It doesn’t just stop at one source or destination either. Newtek say that on a standard 1Gb network you can comfortably run around 10 NDI connections. You can even push it to around 14 if you’re not pushing different video down each one. With a 10Gb network that goes up ten fold.
That’s a lot of connections! My PC won’t be able to keep up with that?
Well, actually NDI utilises an incredibly small amount of CPU to run. Depending on your computer hardware it should be able to comfortably run at least 5 connections even on pretty old hardware.
So, what if you already have cameras that you want to use with NDI? Newtek and other third party companies have answers to that.
We’ve actually written a dedicated article just about this alone. You can find out how to utilise your current cameras with NDI right here.
Newtek themselves have a couple of boxes called Newtek Spark which can take an SDI or HDMI signal and convert it to an NDI source via WiFi or ethernet connection. Your DSLR, film camera or Broadcast quality studio camera can now be NDI enabled. For Studio use specifically a company called Birddog make an NDI converter box that can take four 4K inputs and have them all be NDI with tally included. HDMI or SDI loop outs are also available on the box.
Newtek and other third party manufacturers also have NDI specific PTZ cameras which are powered by ethernet and send video and audio through that one cable. Control for the PTZ is also done via ethernet so you literally only need one cable to do everything.
Ok, some of you may have been waiting for us to get to this because there are a lot of OBS users out there and ways to make it more efficient or include more features are always welcome.
Luckily for you OBS Studio just needs one simple plugin for Windows or Mac, available here and then you have NDI built into OBS.
All you need to do to take advantage is install the latest version, add a new source and then look for ‘NDI Source’ as a source in the dropdown.
You can then choose any NDI source stream you are broadcasting from the UI that pops up. And boom, there it is!
It doesn’t just stop at OBS either. If you use Wirecast, Vmix or Tricaster vision mixing systems then NDI is also pre-built into all of them.
NDI & Adobe
We haven’t stopped with the possibilities yet.
NDI is now integrated into Adobe products too.
Using the NDI Tools kit you downloaded earlier you can now install the NDI for Adobe CC package.
You now have the ability to broadcast your Premiere Pro or After Effects timelines directly to your network as NDI sources. This means for live productions you don’t even need to render out graphics or sequences you can just play them from your timeline and have it play instantly in the production.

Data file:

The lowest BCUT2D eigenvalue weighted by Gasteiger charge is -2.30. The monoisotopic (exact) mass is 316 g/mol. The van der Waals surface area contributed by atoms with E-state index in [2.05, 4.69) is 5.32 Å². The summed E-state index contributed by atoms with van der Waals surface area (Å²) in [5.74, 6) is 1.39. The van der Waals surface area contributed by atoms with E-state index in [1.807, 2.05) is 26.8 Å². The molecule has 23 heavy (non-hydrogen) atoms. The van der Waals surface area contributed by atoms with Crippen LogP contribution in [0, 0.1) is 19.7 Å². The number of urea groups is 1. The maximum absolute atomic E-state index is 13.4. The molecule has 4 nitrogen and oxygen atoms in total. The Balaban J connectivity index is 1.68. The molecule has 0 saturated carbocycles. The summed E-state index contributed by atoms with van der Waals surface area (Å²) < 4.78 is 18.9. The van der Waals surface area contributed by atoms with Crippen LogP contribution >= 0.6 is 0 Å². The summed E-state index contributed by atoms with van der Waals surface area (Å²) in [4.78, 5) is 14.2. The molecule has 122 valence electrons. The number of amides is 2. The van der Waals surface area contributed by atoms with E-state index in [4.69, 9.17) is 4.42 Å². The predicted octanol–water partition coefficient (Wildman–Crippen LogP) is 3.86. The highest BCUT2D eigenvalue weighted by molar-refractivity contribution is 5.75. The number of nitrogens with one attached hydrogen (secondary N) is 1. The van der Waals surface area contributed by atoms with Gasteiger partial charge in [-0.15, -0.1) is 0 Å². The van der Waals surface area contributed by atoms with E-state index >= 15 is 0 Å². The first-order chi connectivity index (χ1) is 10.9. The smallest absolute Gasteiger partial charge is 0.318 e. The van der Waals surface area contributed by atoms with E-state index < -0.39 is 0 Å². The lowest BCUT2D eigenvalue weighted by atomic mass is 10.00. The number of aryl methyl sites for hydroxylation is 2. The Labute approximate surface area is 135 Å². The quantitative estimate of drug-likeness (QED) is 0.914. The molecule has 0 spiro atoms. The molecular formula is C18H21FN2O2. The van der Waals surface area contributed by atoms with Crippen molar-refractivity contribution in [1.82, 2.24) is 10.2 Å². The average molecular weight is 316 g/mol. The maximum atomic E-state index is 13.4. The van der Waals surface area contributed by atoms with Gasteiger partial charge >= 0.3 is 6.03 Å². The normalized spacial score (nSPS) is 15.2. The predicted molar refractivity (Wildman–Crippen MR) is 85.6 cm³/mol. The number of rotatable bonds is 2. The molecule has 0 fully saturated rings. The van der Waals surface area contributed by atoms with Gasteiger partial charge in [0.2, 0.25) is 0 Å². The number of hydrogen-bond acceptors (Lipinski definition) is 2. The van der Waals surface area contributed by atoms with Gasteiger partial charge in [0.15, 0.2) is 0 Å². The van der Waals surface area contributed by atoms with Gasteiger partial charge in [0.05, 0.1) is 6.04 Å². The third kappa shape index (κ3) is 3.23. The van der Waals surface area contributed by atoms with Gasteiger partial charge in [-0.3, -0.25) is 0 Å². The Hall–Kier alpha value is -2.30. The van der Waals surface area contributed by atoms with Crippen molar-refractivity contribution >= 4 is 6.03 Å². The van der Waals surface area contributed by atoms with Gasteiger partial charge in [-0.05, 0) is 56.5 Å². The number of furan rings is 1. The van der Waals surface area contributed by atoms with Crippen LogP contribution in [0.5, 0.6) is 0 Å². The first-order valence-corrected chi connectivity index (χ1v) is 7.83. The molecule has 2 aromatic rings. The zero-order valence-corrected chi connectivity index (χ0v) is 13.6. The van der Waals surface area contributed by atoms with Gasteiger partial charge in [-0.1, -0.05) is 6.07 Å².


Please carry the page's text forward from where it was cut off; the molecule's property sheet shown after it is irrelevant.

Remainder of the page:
Note. To get this function to work you need to go to the ‘Playback’ settings in your preferences and make sure ‘NDI Output’ is ticked under ‘Mercury Transit’.
As we stated up above, NewTek mostly based NDI off Windows architecture. However, that doesn’t mean there aren’t a plethora of MacOS apps out there to suit your needs.
Sites such as Sienna.tv have grown substantially over the last few years in what they can offer Mac clients in NDI workflows. You can find pretty much any app to solve any problem you can think of here.
Favourites of ours are the NDI Recorder app that lets you record NDI sources as .mp4 files from your network.
NDI Source lets you take a SDI or HDMI source and using a BlackMagic Desing UltraStudio Mini Recorder or similar device turn the source into a NDI stream.
Yep, there’s even apps for smartphones as well.
We use the NDI Monitor app from Mark Gilbert a fair bit to view our Tricaster’s output over the WiFi network when we are not in the gallery. It is essentially a mobile app version of the Studio/Video Monitor app in the free NDI Tools kit.
NewTek offer a couple of very powerful apps that you should take advantage of if you are on Windows.
NDI IsoCorder Lite is available here and it let’s you record two extra sources of NDI direct to your local or external storage in NewTek’s high quality codec it uses in its Tricaster systems.
NDI Connect Lite is a free version of it’s pro application that let’s you view and manipulate NDI sources/destinations from any computer on the network. It’s a beefier version of Studio Monitor.
How do we wrap this up? Well, I think basically you need to download the free NDI Tools package from Newtek and start playing around with it. Only through doing that will you start to witness the power at your fingertips and how it could transform your workflows.
You can also go ahead and get our introductory NDI walkthrough, ‘Your Guide to NDI‘ at the DigiProTips shop:
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We will, of course, keep you up to date from now on with NDI updates as this will only get bigger but for now… go explore!